Nissan’s Cube may be old news in Japan, but 2009 marked the first time that the boxy hatchback was available in the United States. Now in its third-generation incarnation, this utilitarian five-door compact stands out among the run-of-the-mill lineup of economy cars with its distinctive exterior, which is characterized by a wide bearing, rounded angles, large windows and a refrigerator-style rear door—in fact, we think that if you crossed an aquarium with a toaster, you'd get a Cube. Coming complete with odd details like water-mimicking ripples on the ceiling, the car is so ugly that it becomes cute. Young, active and style-conscious buyers (who are already eyeballing rides like the Kia Soul and Scion xB) will find the Cube appealing, as did we. Nissan offers the hatchback in four trims, ranging from the entry-level Cube 1.8 to the decked-out Cube 1.8 Krom.
Our top-end S trim came with halogen lights, rear privacy glass and illuminated kick plates. Best of all, we loved its go-getter attitude and zippiness. We'd buy one and we seriously recommend test driving one. With its creative, compact design, this cool and quick hatch would make an excellent city car.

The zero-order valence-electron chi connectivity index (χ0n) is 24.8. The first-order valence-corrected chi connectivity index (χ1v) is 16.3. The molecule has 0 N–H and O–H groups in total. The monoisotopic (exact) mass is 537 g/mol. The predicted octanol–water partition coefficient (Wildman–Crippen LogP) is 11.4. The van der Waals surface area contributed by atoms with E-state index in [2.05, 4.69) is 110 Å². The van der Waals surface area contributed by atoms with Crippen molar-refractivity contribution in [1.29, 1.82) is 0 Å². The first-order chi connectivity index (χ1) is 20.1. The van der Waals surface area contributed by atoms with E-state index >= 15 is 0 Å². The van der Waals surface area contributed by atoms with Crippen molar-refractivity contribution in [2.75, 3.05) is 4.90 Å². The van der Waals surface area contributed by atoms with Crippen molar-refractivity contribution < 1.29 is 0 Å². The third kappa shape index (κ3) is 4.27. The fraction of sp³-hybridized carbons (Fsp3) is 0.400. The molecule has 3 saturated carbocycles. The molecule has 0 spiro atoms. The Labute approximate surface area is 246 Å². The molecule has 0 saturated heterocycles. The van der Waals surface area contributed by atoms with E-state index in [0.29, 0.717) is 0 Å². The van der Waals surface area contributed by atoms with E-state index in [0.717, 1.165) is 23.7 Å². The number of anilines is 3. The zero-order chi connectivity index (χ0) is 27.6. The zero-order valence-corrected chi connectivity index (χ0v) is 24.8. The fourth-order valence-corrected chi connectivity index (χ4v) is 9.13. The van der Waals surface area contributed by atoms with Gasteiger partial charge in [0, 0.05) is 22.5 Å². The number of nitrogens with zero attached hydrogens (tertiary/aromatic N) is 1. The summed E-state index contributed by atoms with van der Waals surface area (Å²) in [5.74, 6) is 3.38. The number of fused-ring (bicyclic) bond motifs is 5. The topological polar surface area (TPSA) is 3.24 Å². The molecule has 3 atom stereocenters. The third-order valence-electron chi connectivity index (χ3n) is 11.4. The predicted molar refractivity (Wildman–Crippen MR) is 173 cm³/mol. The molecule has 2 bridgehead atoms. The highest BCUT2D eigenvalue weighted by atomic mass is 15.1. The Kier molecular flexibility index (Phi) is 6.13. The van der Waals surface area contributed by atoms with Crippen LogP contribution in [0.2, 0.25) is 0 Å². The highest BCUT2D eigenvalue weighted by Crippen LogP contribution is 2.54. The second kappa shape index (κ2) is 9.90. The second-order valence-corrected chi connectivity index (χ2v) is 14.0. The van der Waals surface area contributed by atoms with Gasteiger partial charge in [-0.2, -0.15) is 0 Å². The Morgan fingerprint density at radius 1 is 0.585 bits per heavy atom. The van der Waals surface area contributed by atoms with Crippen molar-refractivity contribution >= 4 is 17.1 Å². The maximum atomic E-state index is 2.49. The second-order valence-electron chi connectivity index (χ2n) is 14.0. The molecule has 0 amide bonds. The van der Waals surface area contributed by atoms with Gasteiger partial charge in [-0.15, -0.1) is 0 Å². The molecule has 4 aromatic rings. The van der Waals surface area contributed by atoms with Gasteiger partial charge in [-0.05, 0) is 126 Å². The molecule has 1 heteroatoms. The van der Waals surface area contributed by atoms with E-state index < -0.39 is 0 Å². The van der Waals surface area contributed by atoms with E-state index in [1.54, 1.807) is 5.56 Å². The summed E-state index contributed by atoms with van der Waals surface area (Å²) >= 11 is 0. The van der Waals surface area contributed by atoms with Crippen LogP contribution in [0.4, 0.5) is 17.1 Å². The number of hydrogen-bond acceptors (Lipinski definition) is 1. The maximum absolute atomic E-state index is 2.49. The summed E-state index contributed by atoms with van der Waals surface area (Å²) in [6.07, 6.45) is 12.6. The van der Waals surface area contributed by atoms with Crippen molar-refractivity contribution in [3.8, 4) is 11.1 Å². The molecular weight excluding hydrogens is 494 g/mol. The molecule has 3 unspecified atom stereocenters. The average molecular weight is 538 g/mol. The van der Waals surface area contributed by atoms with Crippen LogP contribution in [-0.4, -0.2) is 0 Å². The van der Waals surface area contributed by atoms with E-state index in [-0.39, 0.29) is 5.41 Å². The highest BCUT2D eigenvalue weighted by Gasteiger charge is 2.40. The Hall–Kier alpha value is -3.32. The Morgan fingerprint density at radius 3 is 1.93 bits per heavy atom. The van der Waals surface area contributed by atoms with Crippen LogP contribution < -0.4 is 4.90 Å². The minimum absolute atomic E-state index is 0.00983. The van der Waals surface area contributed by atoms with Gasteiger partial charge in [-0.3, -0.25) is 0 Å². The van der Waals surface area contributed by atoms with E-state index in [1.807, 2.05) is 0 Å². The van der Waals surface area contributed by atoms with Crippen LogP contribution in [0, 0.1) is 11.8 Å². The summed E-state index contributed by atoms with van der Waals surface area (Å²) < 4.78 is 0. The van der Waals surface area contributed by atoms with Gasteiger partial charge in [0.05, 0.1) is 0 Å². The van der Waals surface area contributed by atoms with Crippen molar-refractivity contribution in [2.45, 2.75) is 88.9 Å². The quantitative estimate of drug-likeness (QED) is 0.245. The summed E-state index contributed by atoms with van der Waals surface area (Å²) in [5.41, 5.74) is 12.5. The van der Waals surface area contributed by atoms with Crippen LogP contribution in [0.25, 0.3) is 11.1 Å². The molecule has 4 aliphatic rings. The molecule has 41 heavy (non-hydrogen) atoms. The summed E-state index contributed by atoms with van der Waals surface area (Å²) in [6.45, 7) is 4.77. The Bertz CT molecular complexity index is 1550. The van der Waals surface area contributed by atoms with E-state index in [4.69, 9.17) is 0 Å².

The Cube is intended to be a social setting, ideally for younger adults who are stuck sharing an apartment or still living with their parents. Inside is a roomy interior designed to evoke a lounge with comfortable front seats and a theater-style sofa bench in the back. More than 40 accessories are available to customize the hatchback to its owner’s taste, including a choice of eight exterior colors, a 20-color interior accent lighting kit, and a whimsical shag carpeting dash topper. True to its functional form, the competitively priced automobile comes with plenty of storage spaces and standard safety features. On the road, it is nimble-driving, showing off good visibility and a decent fuel economy.